Bryan Caplan  

Orange Rocks and the Minimum Wage

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I've long been deeply suspicious of contrarian research that purports to show that the minimum wage doesn't decrease low-skilled employment.  But Don Boudreaux explains my suspicion far better than I could:
Has any science ever devoted so much time, effort, and cleverness to elaborate attempts to determine whether or not a central and indisputably correct tenet of that science - a tenet used without question to predict outcomes in general - fails to work as an accurate predictor for one very specific, small slice of reality as has been devoted by economics over the past two decades to determine whether or not the law of demand works to accurately predict the effects of minimum wages on the quantity demanded of low-skilled labor?

I'm pretty sure that the answer to my question is 'no.'

I judge from the furious debate over the effects of minimum wages on the quantity demanded of low-skilled labor that were there to exist powerful political and ideological forces that stand to benefit if the general public believes that small orange rocks dropped into swimming pools cause no increases in the water levels of swimming pools, there would be no shortage of physicists who conduct and publish studies allegedly offering evidence that, indeed, the dropping of small orange rocks into swimming pools does not tend to raise the water levels of swimming pools (and, indeed, might even lower pools water levels!).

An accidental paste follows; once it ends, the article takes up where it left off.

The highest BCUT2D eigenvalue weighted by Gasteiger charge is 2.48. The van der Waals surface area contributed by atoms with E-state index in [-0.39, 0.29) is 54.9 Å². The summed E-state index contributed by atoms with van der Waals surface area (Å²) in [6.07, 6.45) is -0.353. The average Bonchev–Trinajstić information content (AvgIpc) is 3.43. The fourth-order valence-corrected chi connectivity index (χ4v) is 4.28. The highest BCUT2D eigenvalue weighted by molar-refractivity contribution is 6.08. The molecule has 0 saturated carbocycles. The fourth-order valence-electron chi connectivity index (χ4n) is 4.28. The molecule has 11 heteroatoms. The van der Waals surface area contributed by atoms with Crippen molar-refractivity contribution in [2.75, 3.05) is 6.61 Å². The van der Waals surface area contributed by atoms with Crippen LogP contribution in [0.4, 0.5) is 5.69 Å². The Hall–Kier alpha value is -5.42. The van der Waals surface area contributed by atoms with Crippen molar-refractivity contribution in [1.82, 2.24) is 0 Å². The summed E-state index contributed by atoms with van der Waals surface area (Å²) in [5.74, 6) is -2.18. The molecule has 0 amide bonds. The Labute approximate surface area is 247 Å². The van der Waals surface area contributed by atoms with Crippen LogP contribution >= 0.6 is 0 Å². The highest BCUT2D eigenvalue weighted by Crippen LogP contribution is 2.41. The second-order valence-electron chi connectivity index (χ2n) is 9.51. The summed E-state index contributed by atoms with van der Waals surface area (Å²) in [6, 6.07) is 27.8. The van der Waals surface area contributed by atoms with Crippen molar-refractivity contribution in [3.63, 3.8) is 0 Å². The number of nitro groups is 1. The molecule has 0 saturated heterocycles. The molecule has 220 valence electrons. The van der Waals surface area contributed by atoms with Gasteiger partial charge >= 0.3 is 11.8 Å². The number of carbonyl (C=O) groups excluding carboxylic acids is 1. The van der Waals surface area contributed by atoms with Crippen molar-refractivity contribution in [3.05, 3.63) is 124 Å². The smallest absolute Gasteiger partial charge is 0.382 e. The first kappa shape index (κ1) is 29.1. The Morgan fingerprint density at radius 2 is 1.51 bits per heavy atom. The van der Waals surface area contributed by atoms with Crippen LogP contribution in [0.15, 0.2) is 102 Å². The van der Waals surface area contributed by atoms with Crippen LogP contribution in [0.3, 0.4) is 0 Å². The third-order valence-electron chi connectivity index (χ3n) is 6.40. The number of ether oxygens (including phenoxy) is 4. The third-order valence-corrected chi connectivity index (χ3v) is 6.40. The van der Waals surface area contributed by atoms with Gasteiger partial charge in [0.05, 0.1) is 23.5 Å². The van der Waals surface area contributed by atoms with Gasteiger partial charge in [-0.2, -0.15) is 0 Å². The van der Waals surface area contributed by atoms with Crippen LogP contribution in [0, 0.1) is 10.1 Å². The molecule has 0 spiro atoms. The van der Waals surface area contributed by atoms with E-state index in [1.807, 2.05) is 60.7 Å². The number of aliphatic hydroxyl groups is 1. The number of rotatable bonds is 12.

[...]

And so it is with minimum-wage legislation.  The strong political and ideological interests on the pro-minimum-wage side keep alive the debate over whether or not raising employers' costs of employing low-skilled workers causes employers to further economize on the amounts of low-skilled labor that they hire.  There is no furious empirical debate among scholars over whether or not, say, raising an excise tax on oranges would, ceteris paribus, cause fewer oranges to be bought and sold.  There is no furious empirical debate among scholars over whether or not, say, an increase in the tuition charged to attend college would, ceteris paribus, discourage some people from enrolling in college.  There is no furious empirical debate among scholars over whether or not, say, imposing a poll tax would, ceteris paribus, discourage some people from voting.

Yet because powerful political and ideological interests have a stake in the market for low-skilled workers being immune from the normal operation of the law of demand, a furious debate rages over whether or not employers forced to pay more for labor do or don't further economize on labor.